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Dear smartphone, my beautiful mirror. How does meditation teach us to observe our digital addictions? And beyond that, what do our digital uses teach us about ourselves?

1. Reptilian brain and social networks: our addictions come from an unsatisfied need, or from wounds, fears or desire to exert control
2. How the sausage is made: our caveman brain trapped in (very) captivating machines that draw our enslavement from our constant search for dopamine
3. Recognizing and feeding our digital needs (or neuroses): the use of self-compassion to our digital life

Navigating between the three levels of connection: how does the ability to take a conscious look at our different uses allow us to better organize our (de)connection?
The situations in which we are in contact with technology are different. It is not all black and white. It is important to identify them well in order to, with conscious attention, circumscribe our relationship with digital technology to very specific tasks.

1. The deep connection: when the immersion is total (intense work, video games), it is decisive to train your attention to avoid dispersion
2. The soft connection: when the smartphone’s solicitation is punctual. It is then a question of remaining anchored in the present moment in order not to be caught up in a digital vortex and to divert our attention elsewhere than on what surrounds us.
3. Disconnection: at certain moments, it is precious to be naked, without technology at all. It favors contemplation. How can we organize our lives to allow for sanctuary moments where we can disconnect completely from the internet?

Connect to your sources of joy in using digital interfaces, so you never lose your way in the digital savannah.
How can the tools of mindfulness allow us to focus on what lifts us up rather than what scatters us?

1. What is it about the internet that causes you to expand? Entertainment, creativity, curiosity, learning and wandering: the different sources of digital joy
2. The bicycle for the mind : Steve Jobs vs. the hamster wheel: in our devices, two tendencies coexist: (1) the fragmentation of attention, (2) a fertile attention for the awakening of the mind
3. Formulate your intention to navigate an ecosystem that is dangerous for your attention while regularly returning to your center

The web is a place of social interaction. Practicing noble speech in this space allows us to make it a place of peace and harmony. It is also a place to connect to one’s humanity by sharing vulnerability, promoting beauty (and thus contributing to the inspiration of others), and practicing gratitude. As in “analog” life, on the internet meditation is about learning to use your words to do good.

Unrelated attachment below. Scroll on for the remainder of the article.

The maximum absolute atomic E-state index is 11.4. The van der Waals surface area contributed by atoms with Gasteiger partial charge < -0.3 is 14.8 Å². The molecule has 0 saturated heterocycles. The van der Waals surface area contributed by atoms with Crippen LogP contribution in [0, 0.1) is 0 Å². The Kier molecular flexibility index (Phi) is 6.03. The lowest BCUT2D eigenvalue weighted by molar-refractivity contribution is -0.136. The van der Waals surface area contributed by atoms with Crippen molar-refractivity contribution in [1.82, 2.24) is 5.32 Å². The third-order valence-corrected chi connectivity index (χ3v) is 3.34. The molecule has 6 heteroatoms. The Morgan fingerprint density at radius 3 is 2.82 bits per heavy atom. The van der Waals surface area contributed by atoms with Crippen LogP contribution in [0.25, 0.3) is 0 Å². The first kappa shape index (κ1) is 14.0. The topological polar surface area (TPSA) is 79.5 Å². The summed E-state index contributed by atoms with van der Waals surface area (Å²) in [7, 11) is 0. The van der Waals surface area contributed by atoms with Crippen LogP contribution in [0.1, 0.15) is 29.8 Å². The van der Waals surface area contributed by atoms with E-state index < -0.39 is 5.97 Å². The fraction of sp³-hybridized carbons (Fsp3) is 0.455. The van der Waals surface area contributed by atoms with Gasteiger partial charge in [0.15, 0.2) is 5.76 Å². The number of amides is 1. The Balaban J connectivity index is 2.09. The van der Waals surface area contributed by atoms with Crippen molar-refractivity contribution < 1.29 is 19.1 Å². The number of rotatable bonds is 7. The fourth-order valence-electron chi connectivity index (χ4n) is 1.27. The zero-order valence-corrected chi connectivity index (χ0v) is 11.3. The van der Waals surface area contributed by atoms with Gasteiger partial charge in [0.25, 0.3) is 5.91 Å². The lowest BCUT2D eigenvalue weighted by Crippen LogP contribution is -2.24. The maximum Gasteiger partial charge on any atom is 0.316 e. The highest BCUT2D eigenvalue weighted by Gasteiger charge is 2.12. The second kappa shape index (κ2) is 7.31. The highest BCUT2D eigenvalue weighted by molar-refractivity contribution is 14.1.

1. Practicing noble speech on social networks: how not to feed a selfish voice within?
2. Non-reactivity and abrasive publications: how can we observe ourselves so as not to react impulsively to the destabilizing content we see?
3. Vulnerability as an antidote to superficiality and the staging of oneself on the Internet
4. Doing good deeds on the internet: how is it possible to practice karma yoga online?

Meditation is an invitation to slow down and be sober, and this also applies to our digital practices. Why go on a “digital diet”? How does a “digital ecology” practice allow us to take care of ourselves, others and the planet?

1. Digital pollution is an invisible reality: the imperative of responsibility induced by meditation invites us to become aware of the consequences of seemingly harmless acts
2. Tidying up your desk and turning your computer into a digital Japanese garden: transforming your environment to make it neat, practical and ergonomic
3. Recognize the importance of aesthetic experience and the power of beauty as a springboard for imagination and inspiration
4. Tidying up outside and cleaning up inside: sorting out, letting go of what is inert inside you also allows you to cultivate your flexibility and agility. Be light!

If you have come this far, it is because, like me, you think that the digital world is indispensable to us and that our role as meditators is to imagine how to live in harmony with it.

As a public space traversed by discourses, norms and values, it is far from being neutral. It is what we make of it. The question is: how can we participate in the elaboration of another digital world? Where to direct our energy in consciousness? What can we do to support a digital space that is greener, more inclusive, more respectful, more benevolent?

1. Google Doc vs. Open Office: how to recognize both the practicality of the tools developed by the digital giants (the design is certainly on the side of GAFAM) and at the same time the importance of developing virtuous alternatives? How can we question what is right for us with the help of mindfulness?
2. Black Friday vs. the age of maintenance: how can we use meditation to observe our tendency to consume and instead favor the lifespan of the existing? Thus, we can favor repair and reconditioning over programmed obsolescence to avoid succumbing to the urge to buy